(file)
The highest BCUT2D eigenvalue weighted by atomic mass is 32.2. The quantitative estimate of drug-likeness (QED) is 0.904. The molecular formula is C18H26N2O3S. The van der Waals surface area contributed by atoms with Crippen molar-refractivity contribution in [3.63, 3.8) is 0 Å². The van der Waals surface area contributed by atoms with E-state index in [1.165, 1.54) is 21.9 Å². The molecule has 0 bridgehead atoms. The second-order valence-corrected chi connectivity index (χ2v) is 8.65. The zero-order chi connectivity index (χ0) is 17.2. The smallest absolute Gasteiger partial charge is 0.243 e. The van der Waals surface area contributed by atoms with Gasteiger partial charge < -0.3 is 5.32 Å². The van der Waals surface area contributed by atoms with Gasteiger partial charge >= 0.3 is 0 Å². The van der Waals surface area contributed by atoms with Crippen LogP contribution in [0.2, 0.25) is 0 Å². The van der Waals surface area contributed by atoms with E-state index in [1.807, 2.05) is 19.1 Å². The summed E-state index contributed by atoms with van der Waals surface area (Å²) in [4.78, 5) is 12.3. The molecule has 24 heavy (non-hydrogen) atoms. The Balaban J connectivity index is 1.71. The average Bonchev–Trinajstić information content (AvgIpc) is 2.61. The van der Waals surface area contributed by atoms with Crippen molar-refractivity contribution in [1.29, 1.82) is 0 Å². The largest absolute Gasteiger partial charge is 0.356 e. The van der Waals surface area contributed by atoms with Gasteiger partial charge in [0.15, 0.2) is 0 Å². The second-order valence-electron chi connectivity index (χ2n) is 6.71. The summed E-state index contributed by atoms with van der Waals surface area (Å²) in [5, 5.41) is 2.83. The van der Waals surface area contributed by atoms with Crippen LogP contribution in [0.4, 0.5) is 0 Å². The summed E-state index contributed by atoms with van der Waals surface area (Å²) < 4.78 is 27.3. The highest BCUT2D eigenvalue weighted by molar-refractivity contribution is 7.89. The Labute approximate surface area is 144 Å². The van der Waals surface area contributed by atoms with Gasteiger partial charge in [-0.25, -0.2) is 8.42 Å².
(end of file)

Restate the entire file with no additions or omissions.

The highest BCUT2D eigenvalue weighted by atomic mass is 32.2. The quantitative estimate of drug-likeness (QED) is 0.904. The molecular formula is C18H26N2O3S. The van der Waals surface area contributed by atoms with Crippen molar-refractivity contribution in [3.63, 3.8) is 0 Å². The van der Waals surface area contributed by atoms with E-state index in [1.165, 1.54) is 21.9 Å². The molecule has 0 bridgehead atoms. The second-order valence-corrected chi connectivity index (χ2v) is 8.65. The zero-order chi connectivity index (χ0) is 17.2. The smallest absolute Gasteiger partial charge is 0.243 e. The van der Waals surface area contributed by atoms with Gasteiger partial charge < -0.3 is 5.32 Å². The van der Waals surface area contributed by atoms with Gasteiger partial charge >= 0.3 is 0 Å². The van der Waals surface area contributed by atoms with Crippen LogP contribution in [0.2, 0.25) is 0 Å². The van der Waals surface area contributed by atoms with E-state index in [1.807, 2.05) is 19.1 Å². The summed E-state index contributed by atoms with van der Waals surface area (Å²) in [4.78, 5) is 12.3. The molecule has 24 heavy (non-hydrogen) atoms. The Balaban J connectivity index is 1.71. The average Bonchev–Trinajstić information content (AvgIpc) is 2.61. The van der Waals surface area contributed by atoms with Crippen molar-refractivity contribution in [1.29, 1.82) is 0 Å². The largest absolute Gasteiger partial charge is 0.356 e. The van der Waals surface area contributed by atoms with Gasteiger partial charge in [0.15, 0.2) is 0 Å². The second-order valence-electron chi connectivity index (χ2n) is 6.71. The summed E-state index contributed by atoms with van der Waals surface area (Å²) in [5, 5.41) is 2.83. The van der Waals surface area contributed by atoms with Crippen LogP contribution in [0.4, 0.5) is 0 Å². The summed E-state index contributed by atoms with van der Waals surface area (Å²) < 4.78 is 27.3. The highest BCUT2D eigenvalue weighted by molar-refractivity contribution is 7.89. The Labute approximate surface area is 144 Å². The van der Waals surface area contributed by atoms with Gasteiger partial charge in [-0.25, -0.2) is 8.42 Å².